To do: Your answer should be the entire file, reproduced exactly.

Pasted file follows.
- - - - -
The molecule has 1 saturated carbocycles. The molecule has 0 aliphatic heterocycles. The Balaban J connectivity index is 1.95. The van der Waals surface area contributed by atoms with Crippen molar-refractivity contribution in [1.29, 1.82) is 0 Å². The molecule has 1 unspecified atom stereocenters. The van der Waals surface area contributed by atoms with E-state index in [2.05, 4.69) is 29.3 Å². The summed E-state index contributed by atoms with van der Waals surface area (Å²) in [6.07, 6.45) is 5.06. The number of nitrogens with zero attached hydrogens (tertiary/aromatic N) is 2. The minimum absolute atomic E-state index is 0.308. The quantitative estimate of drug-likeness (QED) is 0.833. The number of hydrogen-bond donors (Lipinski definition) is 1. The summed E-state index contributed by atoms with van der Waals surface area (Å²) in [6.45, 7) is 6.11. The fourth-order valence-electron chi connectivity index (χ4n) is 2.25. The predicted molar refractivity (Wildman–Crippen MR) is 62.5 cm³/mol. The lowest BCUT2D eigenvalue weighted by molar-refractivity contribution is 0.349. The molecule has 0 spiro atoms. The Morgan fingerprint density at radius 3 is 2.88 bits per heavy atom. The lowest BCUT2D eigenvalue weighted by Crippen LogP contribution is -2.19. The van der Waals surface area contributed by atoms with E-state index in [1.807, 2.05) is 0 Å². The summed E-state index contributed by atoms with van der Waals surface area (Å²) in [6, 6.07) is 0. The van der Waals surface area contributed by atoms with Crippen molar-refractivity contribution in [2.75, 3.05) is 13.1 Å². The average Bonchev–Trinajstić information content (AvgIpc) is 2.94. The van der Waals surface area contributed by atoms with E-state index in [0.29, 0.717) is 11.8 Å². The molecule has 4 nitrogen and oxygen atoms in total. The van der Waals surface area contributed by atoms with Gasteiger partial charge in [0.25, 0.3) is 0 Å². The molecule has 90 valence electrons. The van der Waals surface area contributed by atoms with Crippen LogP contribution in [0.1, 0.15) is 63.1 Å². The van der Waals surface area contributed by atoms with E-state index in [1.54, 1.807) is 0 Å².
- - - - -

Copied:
The molecule has 1 saturated carbocycles. The molecule has 0 aliphatic heterocycles. The Balaban J connectivity index is 1.95. The van der Waals surface area contributed by atoms with Crippen molar-refractivity contribution in [1.29, 1.82) is 0 Å². The molecule has 1 unspecified atom stereocenters. The van der Waals surface area contributed by atoms with E-state index in [2.05, 4.69) is 29.3 Å². The summed E-state index contributed by atoms with van der Waals surface area (Å²) in [6.07, 6.45) is 5.06. The number of nitrogens with zero attached hydrogens (tertiary/aromatic N) is 2. The minimum absolute atomic E-state index is 0.308. The quantitative estimate of drug-likeness (QED) is 0.833. The number of hydrogen-bond donors (Lipinski definition) is 1. The summed E-state index contributed by atoms with van der Waals surface area (Å²) in [6.45, 7) is 6.11. The fourth-order valence-electron chi connectivity index (χ4n) is 2.25. The predicted molar refractivity (Wildman–Crippen MR) is 62.5 cm³/mol. The lowest BCUT2D eigenvalue weighted by molar-refractivity contribution is 0.349. The molecule has 0 spiro atoms. The Morgan fingerprint density at radius 3 is 2.88 bits per heavy atom. The lowest BCUT2D eigenvalue weighted by Crippen LogP contribution is -2.19. The van der Waals surface area contributed by atoms with E-state index in [1.807, 2.05) is 0 Å². The summed E-state index contributed by atoms with van der Waals surface area (Å²) in [6, 6.07) is 0. The van der Waals surface area contributed by atoms with Crippen molar-refractivity contribution in [2.75, 3.05) is 13.1 Å². The average Bonchev–Trinajstić information content (AvgIpc) is 2.94. The van der Waals surface area contributed by atoms with E-state index in [0.29, 0.717) is 11.8 Å². The molecule has 4 nitrogen and oxygen atoms in total. The van der Waals surface area contributed by atoms with Gasteiger partial charge in [0.25, 0.3) is 0 Å². The molecule has 90 valence electrons. The van der Waals surface area contributed by atoms with Crippen LogP contribution in [0.1, 0.15) is 63.1 Å². The van der Waals surface area contributed by atoms with E-state index in [1.54, 1.807) is 0 Å².